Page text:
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Maduro’s “Anti-Coup Command” Arrests Five New Political Prisoners

By: Sabrina Martín - @SabrinaMartinR - Jan 12, 2017, 4:06 pm
Maduro's new anti-coup unit has rounded up a new round of political prisoners (
Maduro’s new anti-coup unit has rounded up a new round of political prisoners (PanAm Post).

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Venezuelan President Nicolás Maduro‘s newly created “Anti-Coup Command” led by newly appointed Vice President Tareck El Aissami, has recently detained a deputy with parliamentary immunity, three opposition councilors, and revoked the parole of an ex-political prisoner.

On Thursday, January 12, the Minister of Interior, Justice, and Peace, Néstor Reverol, confirmed the arrest of the Zulia councilmen Jorge González and Romer Ángel Rubio Flores for their alleged participation in a destabilizing plot related to supporting former Maracaibo mayor and presidential candidate Manuel Rosales.

According to the opposition party Primero Justicia, they were “kidnapped” by the Bolivarian National Intelligence Service (Sebin).

The Anti-coup Command also detained deputy Gilber Caro, who was arrested in the central state of Carabobo. Vice President El Aissami says that the legislator had been making “terrorist plans.”

The first vice-president of the ruling United Socialist Party of Venezuela (PSUV), Diosdado Cabello, said that the deputy’s arrest “is an achievement of the Anti-Coup Command.”

Cabello claimed that Caro was arrested because he was found to have “terrorist plans” for carrying out “the rescue” of Leopoldo López during the opposition march which has been called for January 23.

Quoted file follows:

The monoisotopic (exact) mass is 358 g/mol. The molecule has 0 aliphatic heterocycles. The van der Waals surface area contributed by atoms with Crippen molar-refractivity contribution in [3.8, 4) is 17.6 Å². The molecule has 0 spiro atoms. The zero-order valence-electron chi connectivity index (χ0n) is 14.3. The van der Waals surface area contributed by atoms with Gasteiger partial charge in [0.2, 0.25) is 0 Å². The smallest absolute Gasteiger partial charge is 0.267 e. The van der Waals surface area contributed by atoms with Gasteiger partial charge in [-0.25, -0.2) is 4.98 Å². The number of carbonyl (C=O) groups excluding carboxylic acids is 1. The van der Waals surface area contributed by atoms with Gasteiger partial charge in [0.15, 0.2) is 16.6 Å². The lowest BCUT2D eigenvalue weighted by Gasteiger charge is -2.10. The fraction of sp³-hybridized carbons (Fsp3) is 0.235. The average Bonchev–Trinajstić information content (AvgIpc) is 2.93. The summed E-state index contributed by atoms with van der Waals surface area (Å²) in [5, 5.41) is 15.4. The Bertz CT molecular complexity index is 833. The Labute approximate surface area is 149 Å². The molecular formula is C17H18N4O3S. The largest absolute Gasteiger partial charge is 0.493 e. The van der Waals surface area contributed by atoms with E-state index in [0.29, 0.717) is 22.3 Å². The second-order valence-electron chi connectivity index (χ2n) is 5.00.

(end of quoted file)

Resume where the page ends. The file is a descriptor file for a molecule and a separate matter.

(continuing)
Néstor Reverol, on the other  hand, alleged that deputy Gilber Caro was involved in organizing units linked to Colombian paramilitary cells.

Nevertheless, Freddy Guevara, leader of the opposition Popular Will party, of which Caro is also a member, assured that the incident was a “false arrest.”

Guevara added that Caro has parliamentary immunity, so according to the Constitution, he must be brought before the Venezuelan National Assembly in order to decide whether or not his immunity should be withdrawn.

Social media networks also reported the arrest of councilman Roniel Farías, although no official information on his whereabouts is yet available.

Also in custody was General Raul Baduel. Considered a “political prisoner” by the opposition, Baduel was paroled on August 12, 2015, after serving six years of a seven years and 11 month sentence in a military prison for alleged corruption offenses.

The retired general led a military operation that restored Chávez to power following a coup that briefly removed him from power in April 2002. However, Baduel ended up opposing Chavez. Military intelligence agents arrested him in 2009 and he was convicted for corruption in 2010.

Source: Sumarium, El Nacional

Sabrina Martín Sabrina Martín